This article addresses a significant challenge to federal Indian law currently emerging in the federal courts. In 2013, the Supreme Court suggested that the Indian Child Welfare Act may be unconstitutional, and litigation on that question is now pending in the Fifth Circuit.
On Nov. 9, Gov. Phil Murphy signed into law a bill calling on New Jersey Attorney General Gurbir S. Grewal to set up a program to collect and record data on defendants age 18 or older. The data collection and analysis are intended to provide a closer look at potential problems in the system and better equip lawmakers to tackle those issues.
This article seeks to fill the immense gap in literature related to Indian law in Indiana. It can be a tool for educators, students, and practitioners seeking to learn more about this area of law.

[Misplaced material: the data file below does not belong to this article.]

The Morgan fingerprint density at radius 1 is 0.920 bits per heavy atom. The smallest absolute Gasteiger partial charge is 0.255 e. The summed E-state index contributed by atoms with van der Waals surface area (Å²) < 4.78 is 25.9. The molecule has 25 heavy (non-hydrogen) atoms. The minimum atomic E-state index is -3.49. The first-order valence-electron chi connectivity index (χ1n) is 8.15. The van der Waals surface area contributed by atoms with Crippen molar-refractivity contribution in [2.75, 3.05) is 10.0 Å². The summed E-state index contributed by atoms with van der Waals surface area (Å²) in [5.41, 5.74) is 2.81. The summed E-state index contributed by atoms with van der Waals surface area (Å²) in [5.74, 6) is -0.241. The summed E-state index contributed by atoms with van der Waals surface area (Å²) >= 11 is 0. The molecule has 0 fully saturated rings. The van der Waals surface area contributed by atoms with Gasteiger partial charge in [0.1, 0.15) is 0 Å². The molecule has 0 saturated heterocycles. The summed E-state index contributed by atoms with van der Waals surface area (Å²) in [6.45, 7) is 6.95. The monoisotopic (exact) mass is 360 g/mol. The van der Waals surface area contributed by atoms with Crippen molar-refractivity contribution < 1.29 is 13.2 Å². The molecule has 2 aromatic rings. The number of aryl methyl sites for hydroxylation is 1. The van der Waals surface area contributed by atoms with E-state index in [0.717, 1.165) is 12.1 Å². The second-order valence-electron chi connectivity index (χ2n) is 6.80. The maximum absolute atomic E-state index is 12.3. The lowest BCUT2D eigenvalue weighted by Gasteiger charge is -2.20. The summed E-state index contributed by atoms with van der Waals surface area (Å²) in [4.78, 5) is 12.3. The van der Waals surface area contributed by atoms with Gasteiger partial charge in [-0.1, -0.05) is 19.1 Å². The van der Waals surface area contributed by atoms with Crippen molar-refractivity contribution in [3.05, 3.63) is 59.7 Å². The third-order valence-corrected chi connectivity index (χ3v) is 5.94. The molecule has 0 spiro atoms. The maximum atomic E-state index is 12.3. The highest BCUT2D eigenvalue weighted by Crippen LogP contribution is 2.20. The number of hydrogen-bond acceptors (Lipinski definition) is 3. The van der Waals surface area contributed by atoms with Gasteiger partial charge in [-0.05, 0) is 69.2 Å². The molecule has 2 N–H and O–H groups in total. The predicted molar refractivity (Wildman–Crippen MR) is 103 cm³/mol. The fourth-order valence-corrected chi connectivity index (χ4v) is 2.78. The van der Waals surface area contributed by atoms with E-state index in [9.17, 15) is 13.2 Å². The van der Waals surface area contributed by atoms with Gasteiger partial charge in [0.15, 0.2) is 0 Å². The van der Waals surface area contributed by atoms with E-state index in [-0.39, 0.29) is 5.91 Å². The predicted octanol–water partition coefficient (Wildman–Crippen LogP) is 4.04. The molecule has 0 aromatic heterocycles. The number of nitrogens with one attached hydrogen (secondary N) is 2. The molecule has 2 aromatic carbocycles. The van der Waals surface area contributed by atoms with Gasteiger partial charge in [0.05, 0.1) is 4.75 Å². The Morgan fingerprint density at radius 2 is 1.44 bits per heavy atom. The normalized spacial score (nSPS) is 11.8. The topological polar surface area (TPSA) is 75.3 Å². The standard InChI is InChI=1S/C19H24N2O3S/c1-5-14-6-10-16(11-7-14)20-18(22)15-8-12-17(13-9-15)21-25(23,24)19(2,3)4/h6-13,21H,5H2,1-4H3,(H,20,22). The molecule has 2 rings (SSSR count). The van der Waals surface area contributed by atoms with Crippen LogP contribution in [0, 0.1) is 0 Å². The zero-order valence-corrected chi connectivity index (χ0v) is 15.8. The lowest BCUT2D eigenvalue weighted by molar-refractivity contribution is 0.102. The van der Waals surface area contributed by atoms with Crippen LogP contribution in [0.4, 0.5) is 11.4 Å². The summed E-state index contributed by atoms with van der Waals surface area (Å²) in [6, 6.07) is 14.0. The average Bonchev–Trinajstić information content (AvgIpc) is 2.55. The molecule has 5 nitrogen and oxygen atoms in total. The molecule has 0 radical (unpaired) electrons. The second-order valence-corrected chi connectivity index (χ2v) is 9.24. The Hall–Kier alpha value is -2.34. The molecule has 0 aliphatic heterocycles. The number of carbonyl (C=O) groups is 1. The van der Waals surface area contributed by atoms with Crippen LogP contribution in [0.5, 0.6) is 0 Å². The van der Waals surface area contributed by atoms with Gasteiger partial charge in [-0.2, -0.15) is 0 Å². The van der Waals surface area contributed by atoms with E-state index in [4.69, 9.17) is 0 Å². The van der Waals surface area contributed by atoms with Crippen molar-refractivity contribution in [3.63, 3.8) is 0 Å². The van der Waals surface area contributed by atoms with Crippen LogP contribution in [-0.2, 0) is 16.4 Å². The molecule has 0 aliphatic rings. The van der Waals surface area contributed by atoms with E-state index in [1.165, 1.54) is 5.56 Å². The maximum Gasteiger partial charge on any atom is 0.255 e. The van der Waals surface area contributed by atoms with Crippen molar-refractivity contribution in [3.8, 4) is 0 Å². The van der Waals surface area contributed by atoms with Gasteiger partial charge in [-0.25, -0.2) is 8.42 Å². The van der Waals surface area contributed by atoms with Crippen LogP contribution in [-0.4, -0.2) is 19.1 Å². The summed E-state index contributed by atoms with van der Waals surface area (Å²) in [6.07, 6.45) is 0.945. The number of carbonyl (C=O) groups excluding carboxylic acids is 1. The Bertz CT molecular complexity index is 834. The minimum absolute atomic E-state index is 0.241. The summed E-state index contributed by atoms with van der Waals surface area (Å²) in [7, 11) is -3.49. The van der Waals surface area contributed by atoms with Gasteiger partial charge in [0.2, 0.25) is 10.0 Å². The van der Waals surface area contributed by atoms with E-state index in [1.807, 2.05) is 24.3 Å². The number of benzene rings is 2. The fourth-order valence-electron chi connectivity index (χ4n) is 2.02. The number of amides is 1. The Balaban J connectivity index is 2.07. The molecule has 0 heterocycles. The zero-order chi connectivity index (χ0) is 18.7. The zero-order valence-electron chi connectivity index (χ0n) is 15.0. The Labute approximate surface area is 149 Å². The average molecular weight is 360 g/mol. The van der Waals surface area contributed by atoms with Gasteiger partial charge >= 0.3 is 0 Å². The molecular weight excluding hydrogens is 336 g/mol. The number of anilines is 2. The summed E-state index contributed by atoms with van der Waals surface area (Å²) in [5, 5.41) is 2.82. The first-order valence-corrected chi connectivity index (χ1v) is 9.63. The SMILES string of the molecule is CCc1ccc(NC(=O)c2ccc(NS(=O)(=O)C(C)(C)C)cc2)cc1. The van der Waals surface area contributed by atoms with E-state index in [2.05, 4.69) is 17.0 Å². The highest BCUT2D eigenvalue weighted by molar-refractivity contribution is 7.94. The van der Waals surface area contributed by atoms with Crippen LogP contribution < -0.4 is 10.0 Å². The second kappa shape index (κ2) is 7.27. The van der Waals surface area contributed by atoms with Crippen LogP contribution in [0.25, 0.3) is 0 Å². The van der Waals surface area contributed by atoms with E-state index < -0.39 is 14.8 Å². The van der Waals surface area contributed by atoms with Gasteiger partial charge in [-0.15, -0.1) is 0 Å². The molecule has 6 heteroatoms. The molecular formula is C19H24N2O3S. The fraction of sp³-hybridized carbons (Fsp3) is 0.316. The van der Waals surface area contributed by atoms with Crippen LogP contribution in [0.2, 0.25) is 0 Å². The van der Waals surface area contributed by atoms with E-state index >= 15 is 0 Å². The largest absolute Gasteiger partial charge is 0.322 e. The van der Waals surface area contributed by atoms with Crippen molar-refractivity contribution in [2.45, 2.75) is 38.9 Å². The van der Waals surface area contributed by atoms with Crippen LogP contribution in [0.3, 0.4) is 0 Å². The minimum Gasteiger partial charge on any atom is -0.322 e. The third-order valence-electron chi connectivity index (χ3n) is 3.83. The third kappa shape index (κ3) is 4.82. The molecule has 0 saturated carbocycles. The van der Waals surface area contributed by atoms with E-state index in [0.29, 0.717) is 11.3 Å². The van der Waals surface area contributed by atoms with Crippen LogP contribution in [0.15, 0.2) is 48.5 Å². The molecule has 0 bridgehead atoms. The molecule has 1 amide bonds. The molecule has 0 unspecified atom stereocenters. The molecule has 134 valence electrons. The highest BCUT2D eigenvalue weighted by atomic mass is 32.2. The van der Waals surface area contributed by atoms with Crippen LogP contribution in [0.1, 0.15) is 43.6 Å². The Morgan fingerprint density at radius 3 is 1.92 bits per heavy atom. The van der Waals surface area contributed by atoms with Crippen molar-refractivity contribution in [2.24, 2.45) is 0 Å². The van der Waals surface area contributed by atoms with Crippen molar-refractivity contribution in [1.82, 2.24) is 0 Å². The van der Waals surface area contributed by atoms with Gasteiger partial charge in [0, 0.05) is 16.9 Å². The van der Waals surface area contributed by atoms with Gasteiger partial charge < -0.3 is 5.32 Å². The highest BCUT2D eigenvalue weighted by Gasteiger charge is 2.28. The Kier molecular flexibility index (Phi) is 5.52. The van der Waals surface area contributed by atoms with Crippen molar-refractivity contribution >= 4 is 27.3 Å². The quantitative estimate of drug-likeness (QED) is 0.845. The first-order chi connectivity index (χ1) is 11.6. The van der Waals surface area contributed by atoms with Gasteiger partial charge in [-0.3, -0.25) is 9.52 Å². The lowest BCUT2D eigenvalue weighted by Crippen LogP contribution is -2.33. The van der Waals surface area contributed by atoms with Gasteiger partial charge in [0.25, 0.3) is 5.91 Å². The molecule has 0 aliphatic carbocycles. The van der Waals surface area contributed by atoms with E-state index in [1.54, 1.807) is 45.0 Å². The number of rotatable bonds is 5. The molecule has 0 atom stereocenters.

A Law360 article discusses a recent case in which a Minnesota dental office argued that “more courts across the country have rejected insurers’ bids to dismiss COVID-19 business interruption suits for policies without a virus exclusion.”
For the past several months, Election Law at Ohio State and SCOTUSblog have teamed up to track significant election-related lawsuits with the potential to reach the Supreme Court and affect the presidential election. Now, two weeks after Election Day, litigation over the outcome of the election is rapidly diminishing, but it hasn’t yet completely disappeared.
[On Nov. 9, 2020] the FTC announced a complaint and consent order against Zoom for a violation of Section 5 of the FTC Act. More specifically, the FTC charged Zoom with unfair and deceptive data security practices related to encryption and efforts to bypass browser security safeguards.